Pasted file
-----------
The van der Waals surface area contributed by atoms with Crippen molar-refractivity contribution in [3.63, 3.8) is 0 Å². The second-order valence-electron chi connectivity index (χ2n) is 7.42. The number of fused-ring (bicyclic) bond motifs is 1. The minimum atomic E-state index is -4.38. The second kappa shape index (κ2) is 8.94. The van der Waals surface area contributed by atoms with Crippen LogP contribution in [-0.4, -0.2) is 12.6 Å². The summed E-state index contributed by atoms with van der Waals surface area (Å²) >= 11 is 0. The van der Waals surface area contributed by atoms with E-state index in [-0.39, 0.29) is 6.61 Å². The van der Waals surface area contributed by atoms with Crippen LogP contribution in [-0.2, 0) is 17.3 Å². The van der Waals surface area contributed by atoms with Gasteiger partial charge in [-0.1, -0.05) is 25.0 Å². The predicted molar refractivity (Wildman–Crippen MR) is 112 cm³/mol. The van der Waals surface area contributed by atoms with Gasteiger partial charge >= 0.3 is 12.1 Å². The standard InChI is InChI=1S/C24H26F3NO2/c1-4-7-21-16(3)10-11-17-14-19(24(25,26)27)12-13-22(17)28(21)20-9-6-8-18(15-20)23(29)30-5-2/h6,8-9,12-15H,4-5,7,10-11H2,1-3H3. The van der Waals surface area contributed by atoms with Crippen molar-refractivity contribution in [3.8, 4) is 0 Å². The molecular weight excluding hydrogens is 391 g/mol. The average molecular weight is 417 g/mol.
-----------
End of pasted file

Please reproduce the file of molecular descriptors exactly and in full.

The van der Waals surface area contributed by atoms with Crippen molar-refractivity contribution in [3.63, 3.8) is 0 Å². The second-order valence-electron chi connectivity index (χ2n) is 7.42. The number of fused-ring (bicyclic) bond motifs is 1. The minimum atomic E-state index is -4.38. The second kappa shape index (κ2) is 8.94. The van der Waals surface area contributed by atoms with Crippen LogP contribution in [-0.4, -0.2) is 12.6 Å². The summed E-state index contributed by atoms with van der Waals surface area (Å²) >= 11 is 0. The van der Waals surface area contributed by atoms with E-state index in [-0.39, 0.29) is 6.61 Å². The van der Waals surface area contributed by atoms with Crippen LogP contribution in [-0.2, 0) is 17.3 Å². The van der Waals surface area contributed by atoms with Gasteiger partial charge in [-0.1, -0.05) is 25.0 Å². The predicted molar refractivity (Wildman–Crippen MR) is 112 cm³/mol. The van der Waals surface area contributed by atoms with Gasteiger partial charge >= 0.3 is 12.1 Å². The standard InChI is InChI=1S/C24H26F3NO2/c1-4-7-21-16(3)10-11-17-14-19(24(25,26)27)12-13-22(17)28(21)20-9-6-8-18(15-20)23(29)30-5-2/h6,8-9,12-15H,4-5,7,10-11H2,1-3H3. The van der Waals surface area contributed by atoms with Crippen molar-refractivity contribution in [3.8, 4) is 0 Å². The molecular weight excluding hydrogens is 391 g/mol. The average molecular weight is 417 g/mol.